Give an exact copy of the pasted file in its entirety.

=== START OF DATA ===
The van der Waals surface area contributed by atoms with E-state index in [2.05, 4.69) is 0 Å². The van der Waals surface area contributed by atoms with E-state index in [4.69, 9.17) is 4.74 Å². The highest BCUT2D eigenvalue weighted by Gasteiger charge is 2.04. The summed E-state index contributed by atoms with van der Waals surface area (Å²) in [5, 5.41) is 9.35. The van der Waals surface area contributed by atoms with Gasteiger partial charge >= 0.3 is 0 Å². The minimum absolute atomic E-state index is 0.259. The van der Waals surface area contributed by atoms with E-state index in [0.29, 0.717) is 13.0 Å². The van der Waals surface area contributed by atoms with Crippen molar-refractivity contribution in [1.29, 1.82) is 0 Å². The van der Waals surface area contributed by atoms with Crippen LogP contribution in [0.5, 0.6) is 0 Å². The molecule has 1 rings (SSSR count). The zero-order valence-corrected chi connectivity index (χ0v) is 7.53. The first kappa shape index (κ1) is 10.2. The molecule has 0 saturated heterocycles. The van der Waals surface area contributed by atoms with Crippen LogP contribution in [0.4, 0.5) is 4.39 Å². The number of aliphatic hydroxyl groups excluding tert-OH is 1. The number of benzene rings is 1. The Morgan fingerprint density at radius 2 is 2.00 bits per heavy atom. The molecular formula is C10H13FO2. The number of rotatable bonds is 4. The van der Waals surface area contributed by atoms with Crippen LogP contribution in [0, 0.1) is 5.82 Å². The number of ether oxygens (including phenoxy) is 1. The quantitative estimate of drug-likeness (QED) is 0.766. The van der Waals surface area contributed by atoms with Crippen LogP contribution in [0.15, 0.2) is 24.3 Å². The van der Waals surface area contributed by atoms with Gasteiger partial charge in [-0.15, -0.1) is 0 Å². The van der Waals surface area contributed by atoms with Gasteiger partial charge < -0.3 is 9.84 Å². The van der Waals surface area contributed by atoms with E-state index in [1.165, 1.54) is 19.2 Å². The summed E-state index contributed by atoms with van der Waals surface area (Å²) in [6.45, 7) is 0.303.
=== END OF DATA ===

The van der Waals surface area contributed by atoms with E-state index in [2.05, 4.69) is 0 Å². The van der Waals surface area contributed by atoms with E-state index in [4.69, 9.17) is 4.74 Å². The highest BCUT2D eigenvalue weighted by Gasteiger charge is 2.04. The summed E-state index contributed by atoms with van der Waals surface area (Å²) in [5, 5.41) is 9.35. The van der Waals surface area contributed by atoms with Gasteiger partial charge >= 0.3 is 0 Å². The minimum absolute atomic E-state index is 0.259. The van der Waals surface area contributed by atoms with E-state index in [0.29, 0.717) is 13.0 Å². The van der Waals surface area contributed by atoms with Crippen molar-refractivity contribution in [1.29, 1.82) is 0 Å². The van der Waals surface area contributed by atoms with Crippen LogP contribution in [0.5, 0.6) is 0 Å². The molecule has 1 rings (SSSR count). The zero-order valence-corrected chi connectivity index (χ0v) is 7.53. The first kappa shape index (κ1) is 10.2. The molecule has 0 saturated heterocycles. The van der Waals surface area contributed by atoms with Crippen LogP contribution in [0.4, 0.5) is 4.39 Å². The number of aliphatic hydroxyl groups excluding tert-OH is 1. The number of benzene rings is 1. The Morgan fingerprint density at radius 2 is 2.00 bits per heavy atom. The molecular formula is C10H13FO2. The number of rotatable bonds is 4. The van der Waals surface area contributed by atoms with Crippen LogP contribution in [0, 0.1) is 5.82 Å². The number of ether oxygens (including phenoxy) is 1. The quantitative estimate of drug-likeness (QED) is 0.766. The van der Waals surface area contributed by atoms with Crippen LogP contribution in [0.15, 0.2) is 24.3 Å². The van der Waals surface area contributed by atoms with Gasteiger partial charge in [-0.15, -0.1) is 0 Å². The van der Waals surface area contributed by atoms with Gasteiger partial charge < -0.3 is 9.84 Å². The van der Waals surface area contributed by atoms with E-state index in [1.165, 1.54) is 19.2 Å². The summed E-state index contributed by atoms with van der Waals surface area (Å²) in [6.45, 7) is 0.303.